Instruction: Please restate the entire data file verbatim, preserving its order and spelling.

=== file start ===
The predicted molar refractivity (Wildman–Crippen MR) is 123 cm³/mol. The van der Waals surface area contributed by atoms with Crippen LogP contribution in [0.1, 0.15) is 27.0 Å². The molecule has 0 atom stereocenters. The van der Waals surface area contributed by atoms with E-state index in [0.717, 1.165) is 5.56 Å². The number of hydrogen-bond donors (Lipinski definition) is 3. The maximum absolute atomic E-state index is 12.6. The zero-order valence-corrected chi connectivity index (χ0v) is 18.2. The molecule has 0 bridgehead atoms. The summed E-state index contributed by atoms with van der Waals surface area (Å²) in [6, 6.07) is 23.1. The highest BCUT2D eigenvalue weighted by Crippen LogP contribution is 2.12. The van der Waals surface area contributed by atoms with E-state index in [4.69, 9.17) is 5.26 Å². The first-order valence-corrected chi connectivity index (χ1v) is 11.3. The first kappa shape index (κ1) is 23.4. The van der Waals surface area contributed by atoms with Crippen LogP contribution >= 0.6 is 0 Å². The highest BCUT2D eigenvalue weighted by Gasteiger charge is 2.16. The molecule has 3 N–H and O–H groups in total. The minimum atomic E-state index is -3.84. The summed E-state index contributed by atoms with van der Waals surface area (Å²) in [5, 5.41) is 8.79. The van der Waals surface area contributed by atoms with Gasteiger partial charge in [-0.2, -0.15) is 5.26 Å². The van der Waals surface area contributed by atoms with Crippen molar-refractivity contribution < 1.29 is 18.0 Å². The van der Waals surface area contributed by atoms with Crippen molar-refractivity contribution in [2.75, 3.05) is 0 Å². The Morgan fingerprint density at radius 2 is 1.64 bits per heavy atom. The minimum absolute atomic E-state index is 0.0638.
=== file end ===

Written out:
The predicted molar refractivity (Wildman–Crippen MR) is 123 cm³/mol. The van der Waals surface area contributed by atoms with Crippen LogP contribution in [0.1, 0.15) is 27.0 Å². The molecule has 0 atom stereocenters. The van der Waals surface area contributed by atoms with E-state index in [0.717, 1.165) is 5.56 Å². The number of hydrogen-bond donors (Lipinski definition) is 3. The maximum absolute atomic E-state index is 12.6. The zero-order valence-corrected chi connectivity index (χ0v) is 18.2. The molecule has 0 bridgehead atoms. The summed E-state index contributed by atoms with van der Waals surface area (Å²) in [6, 6.07) is 23.1. The highest BCUT2D eigenvalue weighted by Crippen LogP contribution is 2.12. The van der Waals surface area contributed by atoms with E-state index in [4.69, 9.17) is 5.26 Å². The first-order valence-corrected chi connectivity index (χ1v) is 11.3. The first kappa shape index (κ1) is 23.4. The van der Waals surface area contributed by atoms with Crippen LogP contribution >= 0.6 is 0 Å². The highest BCUT2D eigenvalue weighted by Gasteiger charge is 2.16. The molecule has 3 N–H and O–H groups in total. The minimum atomic E-state index is -3.84. The summed E-state index contributed by atoms with van der Waals surface area (Å²) in [5, 5.41) is 8.79. The van der Waals surface area contributed by atoms with Gasteiger partial charge in [-0.2, -0.15) is 5.26 Å². The van der Waals surface area contributed by atoms with Crippen molar-refractivity contribution < 1.29 is 18.0 Å². The van der Waals surface area contributed by atoms with Crippen molar-refractivity contribution in [2.75, 3.05) is 0 Å². The Morgan fingerprint density at radius 2 is 1.64 bits per heavy atom. The minimum absolute atomic E-state index is 0.0638.